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General Guidance

Posted: Mon Oct 23, 2017 12:47 pm
by CubsFan
Calling all the Brittany veteran's out there, to provide some insight for some new dog parents. We've had Rizzo since July, he's a little over four months now, and it's been an interesting experience. This is the first dog that my wife and I have had together, she previously grew up with dogs, so I thought we were going to be in good shape to raise him. I've poured over this message board searching for ideas, many of them have been great, so thank you! What we are struggling with right now is a morning routine to help him get some of the energy out. We usually let him out and then one of us is with him, while the other gets ready. It seems like every time we turn our backs he is jumping on the couch, or getting into something he isn't suppose to. We don't allow him on the furniture, and he knows it, because as soon as we walk back into the room he scampers off. He have a wide variety of toys that we use in the morning, with mixed results. Additionally, he will scratch at the door when he is ready to come back in, but as soon as we open the door he runs away like we are playing a game. Any suggestions on how to fix that?

Also, what have you found to be the best way to mentally stimulate them? Usually on weekends we are much more successful in tiring him out, but one the week nights its a bit of a struggle because we both work 40+ hour a week jobs. We are both active people and take him on a least one long walk a day, usually through a park and then run the last little bit home. We plan to up his running distance as he gets older, we were just cautioned by our Vet to do too much too early.

Thanks for the insight, it's much appreciated!

Re: General Guidance

Posted: Mon Oct 23, 2017 2:39 pm
by Cindy
It's been 30 years since we had a Brittany puppy but it feels like yesterday reading your description :lol: :lol: We were both working full time and didn't have another dog to tire Jessie out so I remember how difficult those weekdays were. One thing we did was train Jessie to be a Frisbee dog. It took a little while before she was really coordinated enough to jump and catch the Frisbie but she was always eager to do the running. A ball would probably work just as well. We installed outdoor flood lights so we could play with her during the winter months when it was dark before we left for work and after we got home. But we found that 15-20 minutes of chase/fetch worked pretty well to tire her out. Our yard is sloped so I'm sure running up the incline also played a part. As for the running away ... for years we walked around with a supply of dog treats in our pockets. Jessie quickly discovered that coming when called provided a reward and that made a huge difference. I hadn't learned to train a dog using treats but we were at our wits end so I was willing to try anything to get her to come ... and this definitely worked. Eventually we substituted the treats for ear rubs, etc. and we always praised her for coming, even if we knew it was just for the treat. I'm sure others will chime in with their ideas/experiences but good luck. With patience, perseverance, and a sense of humor, I'm sure you will succeed.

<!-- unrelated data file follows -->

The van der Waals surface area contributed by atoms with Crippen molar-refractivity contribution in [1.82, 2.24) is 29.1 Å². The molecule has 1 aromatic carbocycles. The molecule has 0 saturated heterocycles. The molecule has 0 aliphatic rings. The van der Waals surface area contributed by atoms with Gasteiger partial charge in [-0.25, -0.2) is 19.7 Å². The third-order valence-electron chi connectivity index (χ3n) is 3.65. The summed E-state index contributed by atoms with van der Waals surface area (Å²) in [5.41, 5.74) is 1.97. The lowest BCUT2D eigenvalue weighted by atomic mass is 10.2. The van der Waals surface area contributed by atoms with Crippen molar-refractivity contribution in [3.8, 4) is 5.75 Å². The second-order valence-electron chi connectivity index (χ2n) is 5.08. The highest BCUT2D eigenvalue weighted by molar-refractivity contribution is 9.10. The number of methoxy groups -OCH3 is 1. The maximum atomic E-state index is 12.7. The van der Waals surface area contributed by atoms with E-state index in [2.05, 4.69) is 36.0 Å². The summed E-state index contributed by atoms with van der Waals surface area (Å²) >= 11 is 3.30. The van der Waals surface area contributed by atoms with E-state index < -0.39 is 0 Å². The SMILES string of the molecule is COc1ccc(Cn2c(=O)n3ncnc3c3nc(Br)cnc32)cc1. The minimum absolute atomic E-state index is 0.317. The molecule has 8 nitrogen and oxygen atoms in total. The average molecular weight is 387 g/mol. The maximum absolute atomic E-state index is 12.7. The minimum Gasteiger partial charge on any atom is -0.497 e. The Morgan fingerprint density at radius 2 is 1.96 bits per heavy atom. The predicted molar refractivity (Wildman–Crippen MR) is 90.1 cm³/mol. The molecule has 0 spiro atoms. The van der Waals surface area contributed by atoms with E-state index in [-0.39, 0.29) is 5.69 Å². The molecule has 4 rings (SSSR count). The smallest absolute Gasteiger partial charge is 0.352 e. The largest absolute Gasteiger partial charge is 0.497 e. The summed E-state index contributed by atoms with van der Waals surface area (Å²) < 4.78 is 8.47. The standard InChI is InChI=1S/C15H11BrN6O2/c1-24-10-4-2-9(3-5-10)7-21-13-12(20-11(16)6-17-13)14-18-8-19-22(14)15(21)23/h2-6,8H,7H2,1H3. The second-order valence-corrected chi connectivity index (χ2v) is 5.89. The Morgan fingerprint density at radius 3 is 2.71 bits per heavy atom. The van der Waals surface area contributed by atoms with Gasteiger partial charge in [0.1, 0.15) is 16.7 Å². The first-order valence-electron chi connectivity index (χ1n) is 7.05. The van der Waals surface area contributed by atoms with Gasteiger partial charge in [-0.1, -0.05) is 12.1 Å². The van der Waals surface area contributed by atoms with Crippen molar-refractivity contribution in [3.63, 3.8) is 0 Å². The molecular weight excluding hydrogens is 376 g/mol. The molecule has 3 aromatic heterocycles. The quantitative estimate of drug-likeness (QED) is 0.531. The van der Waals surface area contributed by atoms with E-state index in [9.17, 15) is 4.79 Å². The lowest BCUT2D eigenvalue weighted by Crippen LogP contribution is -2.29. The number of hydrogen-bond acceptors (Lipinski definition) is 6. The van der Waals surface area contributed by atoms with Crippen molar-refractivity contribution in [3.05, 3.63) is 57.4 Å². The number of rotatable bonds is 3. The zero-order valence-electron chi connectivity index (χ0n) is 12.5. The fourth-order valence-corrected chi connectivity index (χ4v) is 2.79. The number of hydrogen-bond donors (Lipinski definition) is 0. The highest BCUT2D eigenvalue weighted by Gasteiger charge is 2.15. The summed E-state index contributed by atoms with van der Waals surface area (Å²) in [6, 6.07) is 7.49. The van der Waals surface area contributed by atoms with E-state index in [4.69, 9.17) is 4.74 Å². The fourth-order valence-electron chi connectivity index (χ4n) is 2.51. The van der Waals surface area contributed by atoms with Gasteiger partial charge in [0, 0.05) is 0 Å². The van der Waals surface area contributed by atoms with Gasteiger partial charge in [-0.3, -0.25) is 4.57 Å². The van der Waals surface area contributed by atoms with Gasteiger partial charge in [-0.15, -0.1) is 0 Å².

Re: General Guidance

Posted: Tue Oct 24, 2017 5:44 pm
by gagesbarb
I agree with Cindy that a game of fetch can exercise puppy without wearing you out. I'd teach "trade" so that you can get the ball back without a game of chase. I help teach a puppy elementary class (4-6 month old puppies) and we practice this exercise. Take a greenie or toy (the treasure) and let puppy chew while you are holding on to it; bring a really good treat (chicken, braunschweiger, cheese) to the puppy's mouth with your other hand; when the puppy lets go of the treasure to get the treat, put the treasure behind your back; bring it back and let the puppy chew some more, learning that by giving up something to you, he not only gets a treat, but gets the treasure back (obviously he won't get a shoe or the remote control back). Repeat multiple times. As the puppy starts to anticipate the treat as you bring it to his mouth, add a cue (drop it, mine, trade, etc.).
I also think that training is great mental exercise and can wear a dog out. I'd encourage you to enroll in a training class; just be sure it is all positive. and remember that the sniffing that dogs do on a walk also takes energy. They are using lots of energy doing research on the world.

Re: General Guidance

Posted: Sat Nov 04, 2017 7:18 pm
by Lisa
I've found, with puppies, that mental stimulation works so much better to tire them out than any kind of physical exercise. Britts are made to go all day, and add in that puppy energy and there's just no real way to tire them out. Working their little brains can give you some peace and wear them out. In the mornings, try a few short sessions of training - work on sit, lie down, stay, come, and start to teach some tricks. Really make them think and work for it.

When my puppy (10 months old) starts acting like a brat, I know that he's bored and no amount of turning him outside with the other dogs will work. I grab a clicker and some treats and we work on tricks or agility training. We only work for 15 minutes or so, but it's usually enough to get him to settle down and stop acting like a total heathen.